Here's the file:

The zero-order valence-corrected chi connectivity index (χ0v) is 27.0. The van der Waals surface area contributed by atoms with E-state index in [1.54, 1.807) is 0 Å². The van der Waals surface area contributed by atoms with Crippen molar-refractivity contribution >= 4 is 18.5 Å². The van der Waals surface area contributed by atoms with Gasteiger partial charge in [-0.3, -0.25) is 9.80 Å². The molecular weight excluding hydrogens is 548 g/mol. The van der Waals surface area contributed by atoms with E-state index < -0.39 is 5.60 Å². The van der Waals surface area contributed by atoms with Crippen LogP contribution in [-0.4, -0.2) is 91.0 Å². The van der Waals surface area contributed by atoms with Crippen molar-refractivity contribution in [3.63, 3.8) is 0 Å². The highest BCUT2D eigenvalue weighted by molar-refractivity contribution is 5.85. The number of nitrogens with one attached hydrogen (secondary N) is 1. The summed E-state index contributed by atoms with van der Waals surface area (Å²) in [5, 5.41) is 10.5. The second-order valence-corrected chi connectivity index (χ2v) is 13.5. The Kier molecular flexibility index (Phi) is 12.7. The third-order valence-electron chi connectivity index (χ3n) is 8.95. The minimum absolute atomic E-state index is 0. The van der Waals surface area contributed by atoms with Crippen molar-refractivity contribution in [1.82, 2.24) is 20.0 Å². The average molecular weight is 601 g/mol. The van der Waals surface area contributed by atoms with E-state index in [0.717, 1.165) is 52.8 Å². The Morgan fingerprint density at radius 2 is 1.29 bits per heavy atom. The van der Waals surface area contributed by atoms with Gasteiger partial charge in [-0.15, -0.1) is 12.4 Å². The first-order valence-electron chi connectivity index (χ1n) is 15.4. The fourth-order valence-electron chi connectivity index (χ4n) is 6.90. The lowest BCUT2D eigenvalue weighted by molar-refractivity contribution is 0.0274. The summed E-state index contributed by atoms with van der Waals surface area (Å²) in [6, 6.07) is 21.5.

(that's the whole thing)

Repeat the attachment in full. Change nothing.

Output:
The zero-order valence-corrected chi connectivity index (χ0v) is 27.0. The van der Waals surface area contributed by atoms with E-state index in [1.54, 1.807) is 0 Å². The van der Waals surface area contributed by atoms with Crippen molar-refractivity contribution >= 4 is 18.5 Å². The van der Waals surface area contributed by atoms with Gasteiger partial charge in [-0.3, -0.25) is 9.80 Å². The molecular weight excluding hydrogens is 548 g/mol. The van der Waals surface area contributed by atoms with E-state index < -0.39 is 5.60 Å². The van der Waals surface area contributed by atoms with Crippen LogP contribution in [-0.4, -0.2) is 91.0 Å². The van der Waals surface area contributed by atoms with Crippen molar-refractivity contribution in [3.63, 3.8) is 0 Å². The highest BCUT2D eigenvalue weighted by molar-refractivity contribution is 5.85. The number of nitrogens with one attached hydrogen (secondary N) is 1. The summed E-state index contributed by atoms with van der Waals surface area (Å²) in [5, 5.41) is 10.5. The second-order valence-corrected chi connectivity index (χ2v) is 13.5. The Kier molecular flexibility index (Phi) is 12.7. The third-order valence-electron chi connectivity index (χ3n) is 8.95. The minimum absolute atomic E-state index is 0. The van der Waals surface area contributed by atoms with Crippen molar-refractivity contribution in [1.82, 2.24) is 20.0 Å². The average molecular weight is 601 g/mol. The van der Waals surface area contributed by atoms with E-state index in [0.717, 1.165) is 52.8 Å². The Morgan fingerprint density at radius 2 is 1.29 bits per heavy atom. The van der Waals surface area contributed by atoms with Gasteiger partial charge in [-0.15, -0.1) is 12.4 Å². The first-order valence-electron chi connectivity index (χ1n) is 15.4. The fourth-order valence-electron chi connectivity index (χ4n) is 6.90. The lowest BCUT2D eigenvalue weighted by molar-refractivity contribution is 0.0274. The summed E-state index contributed by atoms with van der Waals surface area (Å²) in [6, 6.07) is 21.5.